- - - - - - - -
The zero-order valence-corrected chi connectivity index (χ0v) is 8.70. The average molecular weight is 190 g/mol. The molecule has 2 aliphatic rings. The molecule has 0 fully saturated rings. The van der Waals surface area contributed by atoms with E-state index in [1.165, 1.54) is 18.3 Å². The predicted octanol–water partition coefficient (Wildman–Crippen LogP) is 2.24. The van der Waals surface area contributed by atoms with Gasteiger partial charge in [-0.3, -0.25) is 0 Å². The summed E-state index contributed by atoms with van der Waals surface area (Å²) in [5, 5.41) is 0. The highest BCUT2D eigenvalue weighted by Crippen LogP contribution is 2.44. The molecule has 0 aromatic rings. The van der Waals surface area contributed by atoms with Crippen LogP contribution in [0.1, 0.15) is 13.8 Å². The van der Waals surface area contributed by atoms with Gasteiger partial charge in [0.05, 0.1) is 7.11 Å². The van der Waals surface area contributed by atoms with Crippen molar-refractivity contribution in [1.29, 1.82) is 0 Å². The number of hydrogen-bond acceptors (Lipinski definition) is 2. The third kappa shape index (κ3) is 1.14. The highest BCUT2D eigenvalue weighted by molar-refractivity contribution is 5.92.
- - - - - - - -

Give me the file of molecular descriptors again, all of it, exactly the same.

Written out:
The zero-order valence-corrected chi connectivity index (χ0v) is 8.70. The average molecular weight is 190 g/mol. The molecule has 2 aliphatic rings. The molecule has 0 fully saturated rings. The van der Waals surface area contributed by atoms with E-state index in [1.165, 1.54) is 18.3 Å². The predicted octanol–water partition coefficient (Wildman–Crippen LogP) is 2.24. The van der Waals surface area contributed by atoms with Gasteiger partial charge in [-0.3, -0.25) is 0 Å². The summed E-state index contributed by atoms with van der Waals surface area (Å²) in [5, 5.41) is 0. The highest BCUT2D eigenvalue weighted by Crippen LogP contribution is 2.44. The molecule has 0 aromatic rings. The van der Waals surface area contributed by atoms with Crippen LogP contribution in [0.1, 0.15) is 13.8 Å². The van der Waals surface area contributed by atoms with Gasteiger partial charge in [0.05, 0.1) is 7.11 Å². The van der Waals surface area contributed by atoms with Crippen molar-refractivity contribution in [1.29, 1.82) is 0 Å². The number of hydrogen-bond acceptors (Lipinski definition) is 2. The third kappa shape index (κ3) is 1.14. The highest BCUT2D eigenvalue weighted by molar-refractivity contribution is 5.92.